Where mFTs cams were the first on the market with a "mirrorless" interchangable lens cam, they were of course frontrunners. And they have kept that advantage mainly in the lensdepartment which is especially well spec'd below 100 mm (200 m equivalent. In 2010 Sony NEX (now A-series) introduced some nice features that meant mFTs were no longer the so innovative. Sony had focuspeaking, which made the camera's much more usable for the many manual focussing lenses out there. Sony's NEX7 simply showed that Sony listened to the market (many wanted a RangeFinder type cam). It has to be said that the Sony NEX7 also got them an APS-c sensor that was leaps and bounds beyond what mFTs could do.
But this all made not too much difference to what we can actually shoot. A gamechanger here came out of the blue and I think somewhat unexpected: Nikon entered the market with a 1"sensor, almost exactly 50% the size of a mFT sensor. And it wasn't a good sensor even considering its size when it cam to IQ. However: it was very much so when it came to a specific way of autofocussing. The Nikon sensor, made by Aptina, had Phase detect sensors incorporated ON the sensor (rather than a seperate unit we find in DSLRs). In short: OSPDAF was introduced. And it worked like a breeze. If you wanted to shoot action, like birds in flight or sports you only had the Nikon.
Importantly though: the Nikon with its OSPDAF switched to its less than stellar contrast based form whenever it got a bit murky. In 2012 similar but less well implemented OSPDAF was introduced in the Sony NEX6, in 2013 in the Samsung NX300 and in september that same year in Olympus E-M1 and Fuji's X-T1. Not all were created equal. The Nikon 1 was still the best when it could use its OSPDAF and prbably the worst when using CDAF. The NEX6 CDAF was good its OSPDAF mediocre which was also true for the NX300. Fuji and Oly whad very good OSPDAF. Fuji's CDAF was mediocre wereas Olympus CDAF was the best out of this group. It only had one contender to deal with: the Panasonic GX7 which had easily hte best contrast based autofocussing of all, focussing down to -4 eV (translation: really, really, really low light).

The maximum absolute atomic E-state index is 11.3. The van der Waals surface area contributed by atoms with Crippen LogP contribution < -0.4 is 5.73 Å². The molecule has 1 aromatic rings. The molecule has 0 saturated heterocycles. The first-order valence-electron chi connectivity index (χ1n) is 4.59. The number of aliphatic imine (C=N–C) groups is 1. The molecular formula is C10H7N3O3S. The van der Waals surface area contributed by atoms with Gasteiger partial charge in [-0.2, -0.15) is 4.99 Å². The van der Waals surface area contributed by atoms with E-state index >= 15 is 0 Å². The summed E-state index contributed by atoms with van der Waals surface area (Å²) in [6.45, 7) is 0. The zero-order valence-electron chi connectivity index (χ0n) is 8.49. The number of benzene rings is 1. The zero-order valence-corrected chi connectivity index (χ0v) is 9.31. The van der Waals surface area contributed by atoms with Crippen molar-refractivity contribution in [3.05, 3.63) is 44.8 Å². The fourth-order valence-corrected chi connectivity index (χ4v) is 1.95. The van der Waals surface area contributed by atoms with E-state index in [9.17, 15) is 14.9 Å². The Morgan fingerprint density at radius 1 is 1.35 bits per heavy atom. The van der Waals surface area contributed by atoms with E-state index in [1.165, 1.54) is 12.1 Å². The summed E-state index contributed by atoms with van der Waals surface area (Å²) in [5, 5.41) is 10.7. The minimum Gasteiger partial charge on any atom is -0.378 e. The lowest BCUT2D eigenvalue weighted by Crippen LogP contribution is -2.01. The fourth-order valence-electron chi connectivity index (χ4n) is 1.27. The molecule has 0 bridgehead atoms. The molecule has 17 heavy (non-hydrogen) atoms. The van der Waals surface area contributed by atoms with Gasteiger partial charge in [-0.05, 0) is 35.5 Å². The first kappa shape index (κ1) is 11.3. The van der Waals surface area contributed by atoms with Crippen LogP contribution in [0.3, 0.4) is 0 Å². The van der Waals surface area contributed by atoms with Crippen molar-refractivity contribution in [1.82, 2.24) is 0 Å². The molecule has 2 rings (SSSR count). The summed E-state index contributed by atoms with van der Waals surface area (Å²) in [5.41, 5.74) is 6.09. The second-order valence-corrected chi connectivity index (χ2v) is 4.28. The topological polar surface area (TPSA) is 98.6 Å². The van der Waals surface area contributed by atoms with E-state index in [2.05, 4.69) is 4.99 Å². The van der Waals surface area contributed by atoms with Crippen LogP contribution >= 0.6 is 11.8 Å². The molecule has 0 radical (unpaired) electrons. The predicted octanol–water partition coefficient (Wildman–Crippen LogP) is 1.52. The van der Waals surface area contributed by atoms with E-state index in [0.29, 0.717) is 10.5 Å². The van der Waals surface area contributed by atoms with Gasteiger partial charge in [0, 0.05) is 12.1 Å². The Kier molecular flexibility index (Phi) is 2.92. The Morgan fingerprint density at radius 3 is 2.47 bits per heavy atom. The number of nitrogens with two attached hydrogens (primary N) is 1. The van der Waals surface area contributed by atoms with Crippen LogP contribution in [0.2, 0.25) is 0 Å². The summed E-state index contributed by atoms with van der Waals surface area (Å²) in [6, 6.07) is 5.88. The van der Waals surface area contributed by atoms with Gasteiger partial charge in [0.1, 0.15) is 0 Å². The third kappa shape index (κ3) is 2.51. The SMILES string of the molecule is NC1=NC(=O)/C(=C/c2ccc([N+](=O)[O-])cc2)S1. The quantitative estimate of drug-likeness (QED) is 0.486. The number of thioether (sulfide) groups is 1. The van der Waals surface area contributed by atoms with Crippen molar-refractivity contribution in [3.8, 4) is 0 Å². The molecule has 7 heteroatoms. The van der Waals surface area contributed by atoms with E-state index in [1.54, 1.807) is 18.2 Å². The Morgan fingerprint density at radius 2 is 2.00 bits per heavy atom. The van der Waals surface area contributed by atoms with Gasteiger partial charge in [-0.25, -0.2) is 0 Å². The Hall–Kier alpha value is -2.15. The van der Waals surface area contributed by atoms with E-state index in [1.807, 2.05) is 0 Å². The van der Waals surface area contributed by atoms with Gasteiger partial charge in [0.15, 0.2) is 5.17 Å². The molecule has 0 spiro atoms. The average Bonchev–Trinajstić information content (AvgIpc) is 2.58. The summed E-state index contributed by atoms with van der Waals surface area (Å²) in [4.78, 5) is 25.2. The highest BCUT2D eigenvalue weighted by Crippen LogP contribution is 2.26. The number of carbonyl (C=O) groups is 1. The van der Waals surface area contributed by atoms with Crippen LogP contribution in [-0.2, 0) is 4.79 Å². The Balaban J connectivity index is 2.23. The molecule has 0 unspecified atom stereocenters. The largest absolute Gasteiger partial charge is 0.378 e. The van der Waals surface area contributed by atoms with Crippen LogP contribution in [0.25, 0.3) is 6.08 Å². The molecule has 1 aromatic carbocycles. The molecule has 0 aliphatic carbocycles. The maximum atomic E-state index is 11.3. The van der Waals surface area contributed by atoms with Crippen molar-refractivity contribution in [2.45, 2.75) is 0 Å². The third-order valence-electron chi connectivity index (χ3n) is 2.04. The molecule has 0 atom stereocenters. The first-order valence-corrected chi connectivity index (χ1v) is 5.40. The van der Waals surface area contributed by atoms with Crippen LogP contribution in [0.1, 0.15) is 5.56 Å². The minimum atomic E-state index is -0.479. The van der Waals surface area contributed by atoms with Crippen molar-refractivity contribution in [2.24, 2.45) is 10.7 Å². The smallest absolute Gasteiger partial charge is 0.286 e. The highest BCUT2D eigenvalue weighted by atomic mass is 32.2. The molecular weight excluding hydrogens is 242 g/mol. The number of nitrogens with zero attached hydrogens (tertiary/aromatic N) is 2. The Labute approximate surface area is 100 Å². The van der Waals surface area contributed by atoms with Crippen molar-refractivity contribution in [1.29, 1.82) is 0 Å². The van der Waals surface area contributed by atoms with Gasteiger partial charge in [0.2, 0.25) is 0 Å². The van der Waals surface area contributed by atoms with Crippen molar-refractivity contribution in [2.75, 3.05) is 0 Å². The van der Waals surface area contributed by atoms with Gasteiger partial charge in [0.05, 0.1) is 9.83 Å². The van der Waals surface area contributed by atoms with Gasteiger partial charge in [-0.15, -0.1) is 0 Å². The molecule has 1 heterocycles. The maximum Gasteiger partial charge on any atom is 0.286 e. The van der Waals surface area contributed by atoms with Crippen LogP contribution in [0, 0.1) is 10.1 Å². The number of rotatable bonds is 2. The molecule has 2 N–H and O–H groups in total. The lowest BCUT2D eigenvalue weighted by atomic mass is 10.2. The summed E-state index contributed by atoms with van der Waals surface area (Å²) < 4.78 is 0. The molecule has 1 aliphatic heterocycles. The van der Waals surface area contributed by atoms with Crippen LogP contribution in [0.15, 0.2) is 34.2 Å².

So what did Panasonic do? Even though they in fact produced the sensor for the E-M1 and could have used that one for the GH4, they took another route. They developped their CDAF and enhanced it over time as demonstrated by the GX7. Undetected by most on their radar is the fact that the G6 from 2013 was really good for action for a CDAF system. It just wasn't nearly as good as Nikon 1 for that kind of shooting. It was not good enough. But in various tests it was easily better than NEX6 with its PDAF (!).
So with GH4 came their next iteration of CDAF systems. DFD (depth from defocussing) is a rather cryptic way to say that the system it uses detects what is in or out of focus based on lensprofiles stored in a database in the cam. With high-performance processors in the GH4, this was checked and adjusted for every 0.0041 seconds. To put it in perspective: an object that travels at the speed of sound will travel about 1.50 m in that timeframe. In theory, unless that object is really close by, you will freeze it and it will be perfectly sharp with the right shutterspeed. As long as you got the shutterspeed right too...